“The problems given aren’t necessarily what you’d have in real life, especially because they all have a theme. This year was “Lord of the Rings,” but they contain concepts that are very applicable in real-life situations,” Romero said.
Some of the other schools represented at the competition were Stanford University, University of British Columbia, University of California, Berkeley and University of Washington.
As an end result, Linfield teams finished second, sixth, 10th, 15th, 22nd and 23rd in the state of Oregon, giving Linfield the highest ranking from the state.
“I attended the same contest last year at University of Oregon, and ranked 60th of 94. This year my team got 33rd of 111 teams, so it’s nice to see that improvement,” Romero said. “Relative to last year, or any year we’ve participated, Linfield did much better. Our professor, Daniel Ford, definitely helped prepare us for the contest, as well as the workshop leader, senior Cody Tipton,” Romero said.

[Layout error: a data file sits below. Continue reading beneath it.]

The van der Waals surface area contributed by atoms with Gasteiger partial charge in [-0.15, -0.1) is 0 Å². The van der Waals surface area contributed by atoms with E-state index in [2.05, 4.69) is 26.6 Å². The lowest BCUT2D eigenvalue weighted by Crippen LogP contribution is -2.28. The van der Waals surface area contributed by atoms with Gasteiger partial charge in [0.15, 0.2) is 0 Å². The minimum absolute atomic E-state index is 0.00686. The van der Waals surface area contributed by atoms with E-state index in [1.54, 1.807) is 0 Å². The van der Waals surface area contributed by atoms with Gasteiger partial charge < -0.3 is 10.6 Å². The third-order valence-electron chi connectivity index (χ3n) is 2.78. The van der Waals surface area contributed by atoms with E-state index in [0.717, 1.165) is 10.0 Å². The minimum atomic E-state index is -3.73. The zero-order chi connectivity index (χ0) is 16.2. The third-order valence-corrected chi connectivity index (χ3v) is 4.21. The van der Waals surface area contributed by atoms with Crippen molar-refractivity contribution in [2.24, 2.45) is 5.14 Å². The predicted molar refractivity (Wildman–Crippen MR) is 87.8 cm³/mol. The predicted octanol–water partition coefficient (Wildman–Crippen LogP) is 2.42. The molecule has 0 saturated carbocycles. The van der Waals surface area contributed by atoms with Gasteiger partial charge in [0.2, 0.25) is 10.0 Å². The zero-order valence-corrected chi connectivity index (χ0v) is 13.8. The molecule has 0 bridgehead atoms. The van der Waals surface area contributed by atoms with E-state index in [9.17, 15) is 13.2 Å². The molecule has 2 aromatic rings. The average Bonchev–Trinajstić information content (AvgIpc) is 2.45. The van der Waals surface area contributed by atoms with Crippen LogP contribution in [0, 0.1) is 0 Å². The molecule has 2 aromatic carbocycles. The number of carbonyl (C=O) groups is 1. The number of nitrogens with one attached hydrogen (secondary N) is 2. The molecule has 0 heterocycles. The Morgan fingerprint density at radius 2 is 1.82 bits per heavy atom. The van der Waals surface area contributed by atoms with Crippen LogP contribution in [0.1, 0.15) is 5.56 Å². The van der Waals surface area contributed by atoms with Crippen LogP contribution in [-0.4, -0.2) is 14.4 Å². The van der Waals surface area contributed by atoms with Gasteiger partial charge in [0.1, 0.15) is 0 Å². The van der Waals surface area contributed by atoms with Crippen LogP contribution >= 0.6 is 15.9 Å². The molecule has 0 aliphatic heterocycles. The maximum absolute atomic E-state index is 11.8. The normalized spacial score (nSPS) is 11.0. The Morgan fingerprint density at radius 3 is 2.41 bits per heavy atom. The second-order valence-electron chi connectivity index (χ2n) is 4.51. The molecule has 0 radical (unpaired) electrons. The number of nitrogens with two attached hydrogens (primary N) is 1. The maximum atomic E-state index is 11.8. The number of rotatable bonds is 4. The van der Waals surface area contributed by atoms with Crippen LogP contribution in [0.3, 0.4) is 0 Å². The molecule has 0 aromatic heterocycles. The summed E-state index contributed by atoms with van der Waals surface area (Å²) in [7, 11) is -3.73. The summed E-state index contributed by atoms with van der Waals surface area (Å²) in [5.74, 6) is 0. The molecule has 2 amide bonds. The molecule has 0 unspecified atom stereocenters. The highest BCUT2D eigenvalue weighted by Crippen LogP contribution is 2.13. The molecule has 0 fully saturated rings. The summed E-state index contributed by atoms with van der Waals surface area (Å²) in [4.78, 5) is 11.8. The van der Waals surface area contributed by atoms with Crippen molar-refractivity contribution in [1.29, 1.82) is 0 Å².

The International Collegiate Programming Contest is the largest, oldest and most prestigious programming contest in the world. In total, more than 25,000 students, representing 2,200 universities from 85 countries, located on six continents competed in regional qualifiers around the world.
In order for students to compete, they must be enrolled in an undergraduate or graduate school program, and either be younger than 23 or have completed less than five years of education after high school.
It goes without saying that students from the Linfield College Computer Science Club had an exceptional performance at their recent regional qualifier. Not only do their results come with bragging rights, but it also comes with the pride of achieving goals.
Madeline Bergman can be reached at email@example.com.